Personally I neither drink alcohol or smoke pot, but I have a real problem with the hubris of outlawing a plant that God created.

  4. And AFAIK, there is no breath test for marijuana.

    There could be though.

    Business opportunity!

  5. I am not aware that anyone has outlawed marijuana plants. Wild marijuana grows throughout the United States.

    My point is that there are negative consequences to legalizing marijuana, and those pretending otherwise are not being honest.

  6. Given how little it takes to "test positive" and how long marijuana hangs around, I think using "test[s] positive" as a synonym for "was intoxicated by" is unwise.

    At most, what this tells me is two things:

    A) The sort of person who drives dangerously enough to kill themselves or others has an 12% chance to have smoked some reefer vaguely recently - even if they crash was because they were dead drunk or on some other intoxicants as well.

    The more interesting thing would be to know what percentage of the entire population would "test positive" on any given day; I wouldn't be surprised if it approached the same 12%, which would undercut causal arguments rather strongly.

    B) There's a huge, successful, long-term campaign to keep people from driving while drunk and to hammer it into their heads that it's both dangerous and likely to get you sent to prison.

    No such campaign has existed for marijuana.

    (And again, see "test[ed] positive" vs. "actually intoxicated at all" - one can easily "test positive" for marijuana without being the slightest bit impaired, so even someone who is very careful about never driving while impaired would fail that test.)

    Lastly, what does the headline have to do with anything?

    Pot isn't legal in any of those states, generally, and is only legal for "medical" (which I agree is mostly a cover for recreational use) in California ... but we don't hear that the rate is up more in CA than elsewhere. I'd love to see if the uptick in CA was at all related to the medical legalization.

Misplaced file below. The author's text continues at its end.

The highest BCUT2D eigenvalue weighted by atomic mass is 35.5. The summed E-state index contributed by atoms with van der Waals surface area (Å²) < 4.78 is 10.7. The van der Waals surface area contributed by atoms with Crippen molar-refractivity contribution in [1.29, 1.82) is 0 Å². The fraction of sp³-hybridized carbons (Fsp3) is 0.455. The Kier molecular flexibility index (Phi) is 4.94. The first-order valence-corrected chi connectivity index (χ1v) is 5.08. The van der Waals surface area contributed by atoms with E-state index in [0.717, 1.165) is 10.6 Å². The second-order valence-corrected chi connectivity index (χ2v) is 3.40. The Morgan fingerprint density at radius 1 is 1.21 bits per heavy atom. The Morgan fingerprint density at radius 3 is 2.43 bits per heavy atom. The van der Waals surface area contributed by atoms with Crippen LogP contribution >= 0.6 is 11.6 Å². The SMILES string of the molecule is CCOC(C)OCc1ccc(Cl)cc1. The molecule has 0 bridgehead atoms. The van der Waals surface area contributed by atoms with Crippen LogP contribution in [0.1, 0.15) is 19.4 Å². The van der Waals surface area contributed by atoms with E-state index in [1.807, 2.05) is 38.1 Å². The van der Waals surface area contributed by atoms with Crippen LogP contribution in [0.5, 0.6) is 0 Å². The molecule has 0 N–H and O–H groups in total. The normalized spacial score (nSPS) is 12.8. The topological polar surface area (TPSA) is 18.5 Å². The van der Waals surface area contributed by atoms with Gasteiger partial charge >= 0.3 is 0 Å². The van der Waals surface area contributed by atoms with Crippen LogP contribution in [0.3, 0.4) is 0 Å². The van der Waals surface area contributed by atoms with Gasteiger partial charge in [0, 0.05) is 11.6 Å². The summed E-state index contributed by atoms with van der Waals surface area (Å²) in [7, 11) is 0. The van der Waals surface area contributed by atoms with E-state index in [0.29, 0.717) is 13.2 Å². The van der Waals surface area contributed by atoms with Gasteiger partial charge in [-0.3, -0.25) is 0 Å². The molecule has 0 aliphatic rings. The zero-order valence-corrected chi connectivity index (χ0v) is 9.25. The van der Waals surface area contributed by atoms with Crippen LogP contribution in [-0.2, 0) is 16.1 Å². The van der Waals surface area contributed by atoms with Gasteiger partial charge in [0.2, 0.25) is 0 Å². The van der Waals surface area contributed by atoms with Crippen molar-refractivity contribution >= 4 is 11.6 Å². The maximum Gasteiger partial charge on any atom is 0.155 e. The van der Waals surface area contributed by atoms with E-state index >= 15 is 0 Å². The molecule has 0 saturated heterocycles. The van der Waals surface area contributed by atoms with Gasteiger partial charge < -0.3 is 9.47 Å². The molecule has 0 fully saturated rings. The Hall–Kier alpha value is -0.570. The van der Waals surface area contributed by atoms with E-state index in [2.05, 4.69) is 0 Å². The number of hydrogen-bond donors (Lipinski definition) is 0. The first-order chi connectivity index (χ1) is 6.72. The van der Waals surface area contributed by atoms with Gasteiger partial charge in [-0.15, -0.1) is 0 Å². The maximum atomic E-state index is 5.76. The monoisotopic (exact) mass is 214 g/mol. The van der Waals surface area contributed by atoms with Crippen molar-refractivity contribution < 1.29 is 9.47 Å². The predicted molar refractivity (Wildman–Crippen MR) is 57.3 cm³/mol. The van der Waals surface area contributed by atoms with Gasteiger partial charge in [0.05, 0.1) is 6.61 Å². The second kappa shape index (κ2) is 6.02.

7. It is true that marijuana persists a long time. Still, that percentage from fatal accidents does make you suspect a connection. Even a mild impairment caused by smoking pot yesterday could be a factor.

    You make a good point about California being the only state where pot was legal. It would be interesting to see what percentage of that was California, which just because of population would severely affect the results.

  8. The study involved CA, HI, IL, NH, RI and WV.

    NONE of which have legal marijuana and only two, CA and HI have legal medical marijuana.

    So your claim that legality has led to this increase is unsupported.

  9. California "medical marijuana" law is extremely lax -- is it really plausible that many teenagers are sick enough to need medical marijuana?

    Remember that California is more than 10% of the U.S. population, and far more than that percentage of the surveyed states. They could very easily skew the results for the sampled group.

  10. One problem with the War on Some Drugs is that those that are legal or about to be legal are considered the official government-approved mind-altering chemicals that must not be criticized. If all of those chemicals are legal, you can't use the excuse that it's legal and therefore harmless.